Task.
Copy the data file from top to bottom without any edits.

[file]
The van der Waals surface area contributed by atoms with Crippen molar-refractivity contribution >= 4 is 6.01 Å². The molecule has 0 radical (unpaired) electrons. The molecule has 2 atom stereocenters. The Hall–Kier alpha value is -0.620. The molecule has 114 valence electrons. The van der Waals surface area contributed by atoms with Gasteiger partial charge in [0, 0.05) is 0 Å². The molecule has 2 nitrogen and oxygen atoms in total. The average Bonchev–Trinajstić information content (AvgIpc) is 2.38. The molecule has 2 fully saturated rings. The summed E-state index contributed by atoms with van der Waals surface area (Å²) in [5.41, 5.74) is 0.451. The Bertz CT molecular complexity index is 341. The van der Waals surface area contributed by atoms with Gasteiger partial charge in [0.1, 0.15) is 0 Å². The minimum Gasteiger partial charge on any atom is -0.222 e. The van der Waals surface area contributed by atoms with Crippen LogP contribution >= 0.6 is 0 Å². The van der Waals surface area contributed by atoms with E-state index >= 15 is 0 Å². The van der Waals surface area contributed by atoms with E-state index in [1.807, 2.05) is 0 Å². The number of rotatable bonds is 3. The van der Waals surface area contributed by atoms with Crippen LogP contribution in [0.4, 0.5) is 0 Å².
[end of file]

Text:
The van der Waals surface area contributed by atoms with Crippen molar-refractivity contribution >= 4 is 6.01 Å². The molecule has 0 radical (unpaired) electrons. The molecule has 2 atom stereocenters. The Hall–Kier alpha value is -0.620. The molecule has 114 valence electrons. The van der Waals surface area contributed by atoms with Gasteiger partial charge in [0, 0.05) is 0 Å². The molecule has 2 nitrogen and oxygen atoms in total. The average Bonchev–Trinajstić information content (AvgIpc) is 2.38. The molecule has 2 fully saturated rings. The summed E-state index contributed by atoms with van der Waals surface area (Å²) in [5.41, 5.74) is 0.451. The Bertz CT molecular complexity index is 341. The van der Waals surface area contributed by atoms with Gasteiger partial charge in [0.1, 0.15) is 0 Å². The minimum Gasteiger partial charge on any atom is -0.222 e. The van der Waals surface area contributed by atoms with Crippen LogP contribution >= 0.6 is 0 Å². The van der Waals surface area contributed by atoms with E-state index >= 15 is 0 Å². The van der Waals surface area contributed by atoms with E-state index in [1.807, 2.05) is 0 Å². The number of rotatable bonds is 3. The van der Waals surface area contributed by atoms with Crippen LogP contribution in [0.4, 0.5) is 0 Å².